# 1998 AHSME Problems/Problem 21

## Problem

In an $h$-meter race, Sunny is exactly $d$ meters ahead of Windy when Sunny finishes the race. The next time they race, Sunny sportingly starts $d$ meters behind Windy, who is at the starting line. Both runners run at the same constant speed as they did in the first race. How many meters ahead is Sunny when Sunny finishes the second race? $\mathrm{(A) \ } \frac dh \qquad \mathrm{(B) \ } 0 \qquad \mathrm{(C) \ } \frac {d^2}h \qquad \mathrm{(D) \ } \frac {h^2}d \qquad \mathrm{(E) \ } \frac{d^2}{h-d}$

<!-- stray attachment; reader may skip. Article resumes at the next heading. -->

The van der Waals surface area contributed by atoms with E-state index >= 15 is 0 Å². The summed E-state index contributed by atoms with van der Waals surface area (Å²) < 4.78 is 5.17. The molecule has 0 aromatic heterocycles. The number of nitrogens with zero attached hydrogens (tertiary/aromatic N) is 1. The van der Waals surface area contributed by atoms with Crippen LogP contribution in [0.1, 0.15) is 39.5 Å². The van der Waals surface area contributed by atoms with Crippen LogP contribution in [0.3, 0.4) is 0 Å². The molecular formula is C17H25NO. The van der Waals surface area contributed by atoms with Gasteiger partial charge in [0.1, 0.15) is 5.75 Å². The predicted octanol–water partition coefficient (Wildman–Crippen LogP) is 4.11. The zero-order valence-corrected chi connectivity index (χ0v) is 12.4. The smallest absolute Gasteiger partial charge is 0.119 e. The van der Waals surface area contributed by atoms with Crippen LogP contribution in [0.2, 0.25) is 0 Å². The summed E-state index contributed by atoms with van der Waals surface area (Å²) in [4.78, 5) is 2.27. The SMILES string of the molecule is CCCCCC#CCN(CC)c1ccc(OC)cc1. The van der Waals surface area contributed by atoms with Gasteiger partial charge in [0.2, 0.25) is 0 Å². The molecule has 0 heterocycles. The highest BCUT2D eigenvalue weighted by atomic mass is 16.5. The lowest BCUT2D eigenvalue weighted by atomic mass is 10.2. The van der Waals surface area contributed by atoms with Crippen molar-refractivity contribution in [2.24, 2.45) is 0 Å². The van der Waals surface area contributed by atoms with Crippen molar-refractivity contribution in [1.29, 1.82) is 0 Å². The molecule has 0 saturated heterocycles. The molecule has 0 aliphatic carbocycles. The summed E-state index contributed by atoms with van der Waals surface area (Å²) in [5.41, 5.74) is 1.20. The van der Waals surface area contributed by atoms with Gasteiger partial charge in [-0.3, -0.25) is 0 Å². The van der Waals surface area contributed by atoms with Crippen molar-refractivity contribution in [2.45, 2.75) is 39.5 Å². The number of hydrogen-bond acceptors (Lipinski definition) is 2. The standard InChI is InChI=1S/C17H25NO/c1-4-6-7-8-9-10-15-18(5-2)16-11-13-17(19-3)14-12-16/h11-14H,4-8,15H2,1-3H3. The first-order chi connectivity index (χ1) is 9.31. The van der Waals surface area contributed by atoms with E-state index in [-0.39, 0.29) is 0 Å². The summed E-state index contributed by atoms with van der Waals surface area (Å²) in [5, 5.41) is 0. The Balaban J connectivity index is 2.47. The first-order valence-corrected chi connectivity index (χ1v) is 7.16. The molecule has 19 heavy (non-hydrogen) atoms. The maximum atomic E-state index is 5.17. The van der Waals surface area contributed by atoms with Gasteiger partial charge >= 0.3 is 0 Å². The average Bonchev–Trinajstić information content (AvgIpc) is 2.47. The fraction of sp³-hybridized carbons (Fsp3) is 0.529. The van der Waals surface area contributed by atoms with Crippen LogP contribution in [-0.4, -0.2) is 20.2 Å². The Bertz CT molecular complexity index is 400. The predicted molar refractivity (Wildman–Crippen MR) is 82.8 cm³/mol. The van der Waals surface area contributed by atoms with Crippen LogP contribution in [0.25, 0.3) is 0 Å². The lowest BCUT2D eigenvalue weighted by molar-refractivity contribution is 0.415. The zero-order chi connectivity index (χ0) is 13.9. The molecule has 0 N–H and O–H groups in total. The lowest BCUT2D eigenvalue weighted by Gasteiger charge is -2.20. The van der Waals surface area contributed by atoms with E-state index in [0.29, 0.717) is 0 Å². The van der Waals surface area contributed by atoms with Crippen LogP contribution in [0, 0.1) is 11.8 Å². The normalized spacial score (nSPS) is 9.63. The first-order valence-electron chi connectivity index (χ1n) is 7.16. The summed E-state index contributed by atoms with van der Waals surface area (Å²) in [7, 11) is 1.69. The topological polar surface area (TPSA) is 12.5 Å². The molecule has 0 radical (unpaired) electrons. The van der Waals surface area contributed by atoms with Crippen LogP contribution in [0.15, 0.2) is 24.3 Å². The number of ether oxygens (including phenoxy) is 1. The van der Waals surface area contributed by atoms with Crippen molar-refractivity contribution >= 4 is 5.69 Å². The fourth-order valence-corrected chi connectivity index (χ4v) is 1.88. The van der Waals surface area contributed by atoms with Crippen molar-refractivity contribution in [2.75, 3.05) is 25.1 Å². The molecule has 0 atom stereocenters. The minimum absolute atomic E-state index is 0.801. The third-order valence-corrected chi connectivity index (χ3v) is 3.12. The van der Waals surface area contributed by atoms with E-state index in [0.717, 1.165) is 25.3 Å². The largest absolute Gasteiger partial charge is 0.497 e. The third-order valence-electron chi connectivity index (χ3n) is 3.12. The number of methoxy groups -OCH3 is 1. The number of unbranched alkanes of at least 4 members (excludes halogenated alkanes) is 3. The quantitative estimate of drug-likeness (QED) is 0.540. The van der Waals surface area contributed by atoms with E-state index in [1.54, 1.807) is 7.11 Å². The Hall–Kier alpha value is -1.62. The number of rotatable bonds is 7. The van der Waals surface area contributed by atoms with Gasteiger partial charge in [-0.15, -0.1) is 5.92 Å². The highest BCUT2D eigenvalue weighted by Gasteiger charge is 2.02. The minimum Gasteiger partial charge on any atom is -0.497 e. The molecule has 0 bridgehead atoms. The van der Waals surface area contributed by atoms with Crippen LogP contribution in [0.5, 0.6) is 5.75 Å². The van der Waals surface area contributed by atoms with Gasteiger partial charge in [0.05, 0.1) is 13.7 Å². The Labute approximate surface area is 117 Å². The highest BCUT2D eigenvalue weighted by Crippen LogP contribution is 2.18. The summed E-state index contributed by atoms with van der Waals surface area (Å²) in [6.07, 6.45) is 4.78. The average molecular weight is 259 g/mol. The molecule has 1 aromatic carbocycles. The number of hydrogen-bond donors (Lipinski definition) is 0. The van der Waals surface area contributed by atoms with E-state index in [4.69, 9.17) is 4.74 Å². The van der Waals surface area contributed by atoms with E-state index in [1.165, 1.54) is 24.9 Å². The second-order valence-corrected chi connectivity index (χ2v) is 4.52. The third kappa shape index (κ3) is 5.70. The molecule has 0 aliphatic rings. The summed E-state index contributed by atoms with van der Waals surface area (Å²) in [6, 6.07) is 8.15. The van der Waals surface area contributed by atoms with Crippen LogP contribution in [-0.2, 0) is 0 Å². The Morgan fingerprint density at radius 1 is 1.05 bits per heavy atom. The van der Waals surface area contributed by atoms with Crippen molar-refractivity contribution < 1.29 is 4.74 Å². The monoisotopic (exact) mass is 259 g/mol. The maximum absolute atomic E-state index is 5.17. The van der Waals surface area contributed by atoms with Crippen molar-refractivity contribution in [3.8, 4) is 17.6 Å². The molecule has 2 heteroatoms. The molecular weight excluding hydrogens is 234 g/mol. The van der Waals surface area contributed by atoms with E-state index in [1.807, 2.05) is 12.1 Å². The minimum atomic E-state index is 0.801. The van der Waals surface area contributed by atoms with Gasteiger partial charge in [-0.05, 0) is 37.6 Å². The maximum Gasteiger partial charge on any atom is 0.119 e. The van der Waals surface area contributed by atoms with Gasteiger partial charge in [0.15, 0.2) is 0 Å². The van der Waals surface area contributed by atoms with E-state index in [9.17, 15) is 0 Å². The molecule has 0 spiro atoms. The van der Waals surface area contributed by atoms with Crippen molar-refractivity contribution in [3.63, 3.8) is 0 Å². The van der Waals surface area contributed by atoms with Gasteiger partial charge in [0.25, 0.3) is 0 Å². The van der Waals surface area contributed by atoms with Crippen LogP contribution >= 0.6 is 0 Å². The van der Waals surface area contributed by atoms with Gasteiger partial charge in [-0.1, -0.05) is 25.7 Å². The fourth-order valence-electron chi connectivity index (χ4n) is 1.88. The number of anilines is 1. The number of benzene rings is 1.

## Solution

Let $s$ and $w$ be the speeds of Sunny and Windy. From the first race we know that $\frac sw = \frac h{h-d}$. In the second race, Sunny's track length is $h+d$. She will finish this track in $\frac{h+d}s$. In this time, Windy will run the distance $w\cdot \frac{h+d}s = \frac{(h+d)(h-d)}h$. This is less than $h$, therefore Sunny is ahead. The exact distance between Windy and the finish is $h - \frac{(h+d)(h-d)}h = \frac{ h^2 - (h^2-d^2) }h = \boxed{\frac{d^2}h}$.

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